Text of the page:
Last Sunday morning, the temperature was comfortable. There was enough breeze to keep the bugs moving when the Holden/Dale congregations held their annual outdoor summer service at Holden Park.

Special music was performed by the Higher Call Quartet, a men’s quartet based out of the Twin Cities, although one member is from Warsaw and sings in Beau Chant Community Choir in Faribault.

The quartet’s repertoire featured a full range of rich, resonant harmonies of praise, traditional and southern gospel music.

From their webpage, High Call Quartet, states, “Our ministry is available for worship services, concerts, banquets and other special musical needs within your church or organization.”

It does not get much better than having an outdoor worship service on a beautiful July morning with excellent music from a quartet that can get stoic Norwegians and others discreetly tapping their toes along while they sing.

Kenyon and Kenyon-Wanamingo High School pop-up museum

From 11 a.m. to 2 p.m. Saturday, Aug. 21, at the Gunderson House during Rose Fest, there will be a pop-up museum of Kenyon and Kenyon-Wanamingo School artifacts.

A pop-up museum is open to anyone with objects related to the museum’s theme that they would like to share with the public. This time is designed as a sharing time, not a time to sell things.

Items like Kenyon and K-W school annuals, school pictures, old uniforms, homecoming buttons and scrapbooks are just a few of the suggested things that can be brought for display.

There is no need to preregister to share objects. The Kenyon Area Historical Society will provide tables for people to use for the pop-up museum.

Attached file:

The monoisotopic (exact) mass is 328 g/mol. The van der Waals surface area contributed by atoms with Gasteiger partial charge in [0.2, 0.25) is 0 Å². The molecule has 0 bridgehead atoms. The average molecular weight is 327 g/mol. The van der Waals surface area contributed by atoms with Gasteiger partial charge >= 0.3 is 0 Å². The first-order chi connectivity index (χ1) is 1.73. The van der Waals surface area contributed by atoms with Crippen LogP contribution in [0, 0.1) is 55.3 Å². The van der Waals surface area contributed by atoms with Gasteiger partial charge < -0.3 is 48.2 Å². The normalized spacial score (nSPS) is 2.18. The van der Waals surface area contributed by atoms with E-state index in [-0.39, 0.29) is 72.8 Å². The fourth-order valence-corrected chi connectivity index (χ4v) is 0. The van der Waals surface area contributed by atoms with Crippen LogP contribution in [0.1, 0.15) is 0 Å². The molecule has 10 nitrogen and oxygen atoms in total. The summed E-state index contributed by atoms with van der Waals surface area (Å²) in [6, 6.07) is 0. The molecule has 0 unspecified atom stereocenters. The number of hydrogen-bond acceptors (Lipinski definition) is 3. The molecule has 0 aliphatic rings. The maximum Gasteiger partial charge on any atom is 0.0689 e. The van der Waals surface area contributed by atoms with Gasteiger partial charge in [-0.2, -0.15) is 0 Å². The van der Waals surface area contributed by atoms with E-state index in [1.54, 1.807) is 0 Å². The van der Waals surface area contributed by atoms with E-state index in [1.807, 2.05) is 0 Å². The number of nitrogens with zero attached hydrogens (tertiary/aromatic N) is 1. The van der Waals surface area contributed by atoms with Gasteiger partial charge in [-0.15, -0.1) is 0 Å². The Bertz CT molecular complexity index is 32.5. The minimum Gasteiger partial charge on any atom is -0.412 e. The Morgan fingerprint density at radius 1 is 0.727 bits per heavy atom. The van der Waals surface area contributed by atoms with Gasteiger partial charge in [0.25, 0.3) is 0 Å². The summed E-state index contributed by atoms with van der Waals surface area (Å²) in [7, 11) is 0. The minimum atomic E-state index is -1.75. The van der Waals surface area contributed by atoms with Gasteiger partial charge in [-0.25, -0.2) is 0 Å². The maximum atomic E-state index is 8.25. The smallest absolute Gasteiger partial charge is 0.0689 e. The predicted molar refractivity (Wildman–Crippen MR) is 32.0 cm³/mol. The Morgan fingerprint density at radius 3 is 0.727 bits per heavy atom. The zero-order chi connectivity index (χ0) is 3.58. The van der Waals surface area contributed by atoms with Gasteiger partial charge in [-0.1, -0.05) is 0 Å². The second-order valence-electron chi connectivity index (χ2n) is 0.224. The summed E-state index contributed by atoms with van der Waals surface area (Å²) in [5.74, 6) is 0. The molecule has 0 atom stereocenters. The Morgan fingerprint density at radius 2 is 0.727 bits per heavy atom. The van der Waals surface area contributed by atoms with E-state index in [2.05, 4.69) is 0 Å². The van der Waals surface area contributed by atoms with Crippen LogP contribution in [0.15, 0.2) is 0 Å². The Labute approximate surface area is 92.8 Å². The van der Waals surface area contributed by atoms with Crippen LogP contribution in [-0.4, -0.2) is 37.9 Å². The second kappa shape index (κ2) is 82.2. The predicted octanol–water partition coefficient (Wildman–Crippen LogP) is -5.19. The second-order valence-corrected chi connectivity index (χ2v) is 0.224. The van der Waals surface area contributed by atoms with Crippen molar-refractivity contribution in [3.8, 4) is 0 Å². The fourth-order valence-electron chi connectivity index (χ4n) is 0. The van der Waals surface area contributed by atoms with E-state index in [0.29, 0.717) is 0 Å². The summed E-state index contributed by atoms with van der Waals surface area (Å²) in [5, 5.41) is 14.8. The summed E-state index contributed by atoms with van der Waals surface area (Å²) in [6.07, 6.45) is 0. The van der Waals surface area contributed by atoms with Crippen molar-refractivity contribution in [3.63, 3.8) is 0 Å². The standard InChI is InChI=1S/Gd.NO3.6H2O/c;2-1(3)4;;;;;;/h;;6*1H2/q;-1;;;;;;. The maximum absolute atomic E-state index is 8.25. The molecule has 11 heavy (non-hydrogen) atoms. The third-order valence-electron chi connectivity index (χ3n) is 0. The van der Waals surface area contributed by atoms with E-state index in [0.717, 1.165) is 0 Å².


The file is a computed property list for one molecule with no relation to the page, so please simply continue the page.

Hall of Fame

At the K-W Hall of Fame event in 2019, nominee Bruce Vermilyea could not attend the event due to a family celebration. He was deeply apologetic and said he would like to attend the next Hall of Fame evening.

In the late 1960s and early 1970s, Vermilyea became the first of the premier long-distance runners in Kenyon cross-country and track history.

Vermilyea set a goal of running 1,000 miles during the summer of 1970 in preparation for the fall cross country season. His dedication and hard work paid off as he set cross-country course records at Cannon Falls (10:20), Plainview (10:29), Kasson-Mantorville (9:54), and Kenyon (9:54). He was the first Kenyon cross-country runner to advance to the region meet.

While competing in track, Vermilyea qualified for the 1970 and 1971 state track meet in the two-mile run. At the Region 1 meet in 1971, he became Kenyon’s first region champion, and in the process, set the meet record with a time of 9:28.1 in the 2-mile run. At the state meet, he ran on a tartan surface for the first time and did not perform up to his expectations. While he was disappointed in his performance, Vermilyea said, “I have no alibis; I just did not have it today.”

While Vermilyea had a successful high school track career, his times in the mile run and 2-mile were not impressive enough to be recruited to run in college. After being contacted by the track coach from Bowling Green University in Ohio, Vermilyea decided to be a track team walk-on. He would be on a team that featured Sid Sink, the national steeplechase champion and Olympic champion Dave Wottle.

At the Kansas relays, Vermilyea was a winning four-mile relay team member. Still, it was the following week at the Drake relays when the relay team set a new American Citizen’s record running the four-mile relay in 16:19.6. Individual times of the relay team were Steve Danforth 4:07.5; Vermilyea 4:07.5; Craig Macdonald 4:04.2 and Dave Wottle 4:01.9. After winning the Drake relays Friday, the team repeated as champions in the Penn State relays in Philadelphia Saturday. This feat drew national attention and was featured in Sports Illustrated, making Vermilyea the first Kenyon native to be mentioned in the magazine.